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    Copyright: The following text is for personal information only. Any professional use or publication in written or electronic form is subject to an agreement with AIM, 17 rue Rebeval, F-75019 Paris, France

    SUN, 07 JUL 1996 16:23:51 GMT

    Opposition in Serbia: "Together" or "All Together"

    BATTLE FOR KOSTUNICA

    When the opposition started negotiating the possible coalitions, it seemed that two strong opposition coalition blocks could equal the Socialists. It is clear after recent changes of the Electoral Law that the one who comes out third can count with only several places in Parliament. Kostunica therefore did not show much queasiness towards anyone within the coalition, which he calls a "technical" one. It seems that all the others want to pick their coalition companions and are not ready for "all together", if that implies pinching one's nose shut on account of some from that coalition.

    AIM, July 1, 1996

    "The way to the much needed change is simple and can be expressed with only two words - all together", Dr.Vojislav Kostunica, President of the Democratic Party of Serbia (DSS) sent a message last weekend from the party's Third Congress.

    The Congress of DSS, the only party on the Serbian political scene which has never flirted and plotted with Milosevic's Socialists, and with which the whole opposition is flirting now, was expected with much impatience in the Serbian opposition circles. It was more or less certain that Dr.Kostunica (for whom some claimed several months ago to be "fed up with politics" and "returning to science") will remain at the DSS helm (which came true), but the stance of the new party leadership on the possible coalition linking with other parties on the eve of the federal elections was awaited rather impatiently.

    Namely, for some time now Kostunica and his Democrats have been receiving both most cordial invitations as well as threats, to decide once and for all which side they will take. Many times have Djindjic, Draskovic and Vesna Pesic in the name of the Democratic Party (DS), the Serbian Renewal Movement (SPO) and the Civil Alliance of Serbia (GSS) respectively, invited DSS to finally join the already formed coalition which was originally called "Partnership for Change" to change it later to "Zajedno" (Together). Dr.Vojislav Seselj too, sent a coalition offers to DSS reckoning that this party, together with his Radicals could represent far mightier coalition than the one under the name "Together". Vesna Pesic and Zoran Djindjic personally came to the DSS Congress to once again invite the leadership and members of this party to join them. Draskovic's envoy Milan Komnenic did the same, asking whether "it is truly harder to be together, then to tolerate Milosevic".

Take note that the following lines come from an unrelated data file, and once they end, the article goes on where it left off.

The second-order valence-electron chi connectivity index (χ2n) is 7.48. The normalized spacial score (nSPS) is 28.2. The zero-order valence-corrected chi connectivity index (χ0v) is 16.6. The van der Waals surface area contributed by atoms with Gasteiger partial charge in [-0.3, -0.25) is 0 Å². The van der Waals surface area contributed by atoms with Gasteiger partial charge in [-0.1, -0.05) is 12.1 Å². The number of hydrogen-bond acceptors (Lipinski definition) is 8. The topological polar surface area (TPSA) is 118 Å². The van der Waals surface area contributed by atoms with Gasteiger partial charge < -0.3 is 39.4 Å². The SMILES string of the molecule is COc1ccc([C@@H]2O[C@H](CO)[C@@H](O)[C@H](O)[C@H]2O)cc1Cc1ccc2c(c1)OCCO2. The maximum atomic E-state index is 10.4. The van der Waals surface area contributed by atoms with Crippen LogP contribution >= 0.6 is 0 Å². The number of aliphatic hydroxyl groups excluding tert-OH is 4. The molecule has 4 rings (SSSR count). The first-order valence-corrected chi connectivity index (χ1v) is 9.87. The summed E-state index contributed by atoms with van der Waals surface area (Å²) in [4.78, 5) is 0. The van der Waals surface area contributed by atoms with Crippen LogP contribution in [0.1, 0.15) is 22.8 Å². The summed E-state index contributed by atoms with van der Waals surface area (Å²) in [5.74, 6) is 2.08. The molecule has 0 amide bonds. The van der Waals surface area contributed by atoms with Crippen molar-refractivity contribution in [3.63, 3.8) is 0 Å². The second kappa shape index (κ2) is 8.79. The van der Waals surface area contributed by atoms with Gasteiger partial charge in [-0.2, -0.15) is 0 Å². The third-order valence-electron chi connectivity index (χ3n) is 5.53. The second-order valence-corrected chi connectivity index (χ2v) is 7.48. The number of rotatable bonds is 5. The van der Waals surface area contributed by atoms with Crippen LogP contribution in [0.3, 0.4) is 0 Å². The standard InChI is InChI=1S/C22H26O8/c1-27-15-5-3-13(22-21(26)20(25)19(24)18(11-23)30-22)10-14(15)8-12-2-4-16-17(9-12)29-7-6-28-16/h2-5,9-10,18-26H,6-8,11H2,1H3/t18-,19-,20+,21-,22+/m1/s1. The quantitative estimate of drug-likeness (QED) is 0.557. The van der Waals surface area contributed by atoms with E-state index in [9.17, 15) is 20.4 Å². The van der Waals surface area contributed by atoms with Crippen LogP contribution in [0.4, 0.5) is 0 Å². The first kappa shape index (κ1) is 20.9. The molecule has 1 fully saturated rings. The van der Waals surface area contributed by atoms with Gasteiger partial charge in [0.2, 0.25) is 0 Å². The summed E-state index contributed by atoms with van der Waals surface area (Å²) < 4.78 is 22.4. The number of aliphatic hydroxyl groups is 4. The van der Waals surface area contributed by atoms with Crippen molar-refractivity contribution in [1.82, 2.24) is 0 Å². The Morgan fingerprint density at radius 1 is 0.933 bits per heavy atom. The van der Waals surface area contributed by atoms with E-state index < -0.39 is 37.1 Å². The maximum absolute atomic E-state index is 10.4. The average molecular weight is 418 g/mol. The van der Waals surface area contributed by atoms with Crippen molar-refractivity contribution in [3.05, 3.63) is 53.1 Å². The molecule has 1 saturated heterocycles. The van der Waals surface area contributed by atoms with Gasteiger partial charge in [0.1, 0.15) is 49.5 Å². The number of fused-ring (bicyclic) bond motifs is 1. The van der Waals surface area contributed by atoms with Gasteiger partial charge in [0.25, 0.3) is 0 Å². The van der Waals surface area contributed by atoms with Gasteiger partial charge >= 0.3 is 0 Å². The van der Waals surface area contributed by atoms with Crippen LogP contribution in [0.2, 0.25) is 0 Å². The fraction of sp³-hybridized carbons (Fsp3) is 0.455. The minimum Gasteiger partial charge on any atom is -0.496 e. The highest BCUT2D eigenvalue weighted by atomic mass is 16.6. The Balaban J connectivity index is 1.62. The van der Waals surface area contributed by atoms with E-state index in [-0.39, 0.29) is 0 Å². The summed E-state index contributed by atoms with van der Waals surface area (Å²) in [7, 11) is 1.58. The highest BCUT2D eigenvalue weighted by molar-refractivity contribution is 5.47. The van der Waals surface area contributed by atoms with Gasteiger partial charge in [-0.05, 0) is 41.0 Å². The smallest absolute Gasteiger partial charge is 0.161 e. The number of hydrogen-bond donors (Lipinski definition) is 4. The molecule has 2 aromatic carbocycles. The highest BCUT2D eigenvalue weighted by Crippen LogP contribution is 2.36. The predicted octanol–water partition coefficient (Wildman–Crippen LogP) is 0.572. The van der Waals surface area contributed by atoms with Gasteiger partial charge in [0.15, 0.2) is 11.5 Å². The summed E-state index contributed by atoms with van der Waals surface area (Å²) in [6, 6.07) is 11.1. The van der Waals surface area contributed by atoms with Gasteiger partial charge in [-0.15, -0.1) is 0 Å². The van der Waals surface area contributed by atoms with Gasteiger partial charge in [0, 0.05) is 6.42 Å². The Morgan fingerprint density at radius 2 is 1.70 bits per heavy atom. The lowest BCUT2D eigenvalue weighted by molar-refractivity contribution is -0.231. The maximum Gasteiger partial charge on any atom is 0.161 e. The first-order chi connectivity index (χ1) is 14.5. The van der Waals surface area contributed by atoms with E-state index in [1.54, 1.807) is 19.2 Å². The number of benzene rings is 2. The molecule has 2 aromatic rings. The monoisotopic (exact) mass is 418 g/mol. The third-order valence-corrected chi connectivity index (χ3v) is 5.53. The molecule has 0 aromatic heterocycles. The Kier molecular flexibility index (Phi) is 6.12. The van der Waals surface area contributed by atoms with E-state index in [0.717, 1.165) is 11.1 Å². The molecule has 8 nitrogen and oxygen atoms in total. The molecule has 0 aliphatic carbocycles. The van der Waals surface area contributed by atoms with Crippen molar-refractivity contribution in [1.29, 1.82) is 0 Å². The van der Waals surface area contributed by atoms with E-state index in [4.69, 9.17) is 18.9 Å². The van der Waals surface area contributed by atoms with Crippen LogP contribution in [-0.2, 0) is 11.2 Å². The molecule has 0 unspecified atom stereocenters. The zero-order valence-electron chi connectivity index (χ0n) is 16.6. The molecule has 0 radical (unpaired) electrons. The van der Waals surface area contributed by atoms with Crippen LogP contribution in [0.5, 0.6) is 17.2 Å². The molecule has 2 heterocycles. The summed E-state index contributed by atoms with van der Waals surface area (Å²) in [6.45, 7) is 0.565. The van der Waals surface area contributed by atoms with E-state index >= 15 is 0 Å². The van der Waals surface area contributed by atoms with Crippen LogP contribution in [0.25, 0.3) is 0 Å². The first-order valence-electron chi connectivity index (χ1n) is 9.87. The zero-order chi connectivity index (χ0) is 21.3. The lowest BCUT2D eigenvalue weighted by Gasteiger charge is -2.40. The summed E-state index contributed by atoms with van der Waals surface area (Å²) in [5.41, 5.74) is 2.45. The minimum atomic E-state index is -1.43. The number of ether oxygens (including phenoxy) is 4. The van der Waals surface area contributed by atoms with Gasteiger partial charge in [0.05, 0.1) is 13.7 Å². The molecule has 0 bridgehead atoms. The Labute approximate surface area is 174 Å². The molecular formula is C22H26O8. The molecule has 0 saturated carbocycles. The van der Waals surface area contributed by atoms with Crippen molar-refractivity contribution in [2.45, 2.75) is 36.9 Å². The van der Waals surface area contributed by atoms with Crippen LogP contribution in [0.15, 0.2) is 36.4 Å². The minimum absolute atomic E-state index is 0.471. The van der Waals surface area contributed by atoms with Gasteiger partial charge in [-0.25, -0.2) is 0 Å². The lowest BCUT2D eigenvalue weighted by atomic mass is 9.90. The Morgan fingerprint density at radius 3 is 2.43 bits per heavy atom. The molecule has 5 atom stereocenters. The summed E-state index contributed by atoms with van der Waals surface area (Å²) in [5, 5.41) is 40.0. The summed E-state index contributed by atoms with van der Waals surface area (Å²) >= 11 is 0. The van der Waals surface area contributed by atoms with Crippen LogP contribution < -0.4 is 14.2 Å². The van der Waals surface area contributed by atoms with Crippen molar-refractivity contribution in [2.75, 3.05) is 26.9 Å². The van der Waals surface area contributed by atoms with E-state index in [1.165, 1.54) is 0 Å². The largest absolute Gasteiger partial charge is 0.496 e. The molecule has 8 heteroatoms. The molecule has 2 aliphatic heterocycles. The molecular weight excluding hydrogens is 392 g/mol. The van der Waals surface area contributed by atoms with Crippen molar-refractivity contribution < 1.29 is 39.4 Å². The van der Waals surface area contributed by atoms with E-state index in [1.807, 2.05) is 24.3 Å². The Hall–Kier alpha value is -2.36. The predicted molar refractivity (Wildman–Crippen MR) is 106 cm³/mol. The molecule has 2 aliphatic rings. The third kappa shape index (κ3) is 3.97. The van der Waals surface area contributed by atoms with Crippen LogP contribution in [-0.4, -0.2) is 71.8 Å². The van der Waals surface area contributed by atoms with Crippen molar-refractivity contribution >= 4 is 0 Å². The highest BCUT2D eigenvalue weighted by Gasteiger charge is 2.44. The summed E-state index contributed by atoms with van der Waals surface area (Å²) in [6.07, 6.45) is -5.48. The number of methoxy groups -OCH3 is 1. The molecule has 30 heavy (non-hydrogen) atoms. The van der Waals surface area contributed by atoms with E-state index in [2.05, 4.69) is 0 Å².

On that day Seselj had some more pressing things to do and hurried to Pale to once again show his support for Radovan Karadzic, and therefore to Kostunica's party congress sent an envoy of a rather low rating (those present remarked that he could have sent a doorman").

    The Opposition Again at the Beginning

    In his programme address at this gathering Kostunica warned that the Socialists can be stopped only if the parties which at previous elections have won the votes of the majority of voters of Serbia, i.e. SPO, SRS, DS and DSS, come out with the slogan "All together". The DSS leader thinks that it has to be a target-specific and time-limited coalition, with but a single task: to create conditions for democratic execution of power.

    "The one who wins the federal elections, will win the republican ones as well. Partial coalitions can for thus joined parties ensure only a short-term survival under unchanged order, perilous both for the people and the state", concluded Dr.Kostunica in his address, letting once again everyone know that he was interested only in the option which includes Seselj also. Thus, at least as far as the opposition is concerned, things have returned to where they were few months ago, when possible coalitions were mentioned for the first time.

    In the meantime, in the absence of the opposition which still abstains from participating in Assembly sessions, the Socialists have rather significantly changed the Electoral Law by increasing the number of election units for federal elections. Theoretically, everything has remained within the limits of a proportionate electoral system, but experts in this field immediately warned that this practically results in a majority one-round election system which emphatically favours the party in power. Thus, it could easily happen for the Socialist to win the absolute majority in Parliament with only one third of votes at the next elections.

    At the time the opposition started negotiations on possible coalitions, it seemed that two strong opposition coalition blocks could be able to cope with the Socialists. Everything has fundamentally changed after the recent amendments to the Electoral Law. The one who comes out third at the elections, which have been tailored so as to resemble a guillotine, will get practically nothing. Actually, he will be able to count on only leftovers and some places in Parliament, irrespective of the actual number of voters. Therefore, it is important to be the first, or second, and any wasting of strength will actually be a job well done for the Socialists.

    Kostunica therefore wants to keep to this mathematics and is not much avert to anyone within a coalition, which he terms "technical". It seems that all the others want to pick their coalition companions and are not ready for the "all together" thing, if that implies pinching one's nose shut on account of some from that coalition.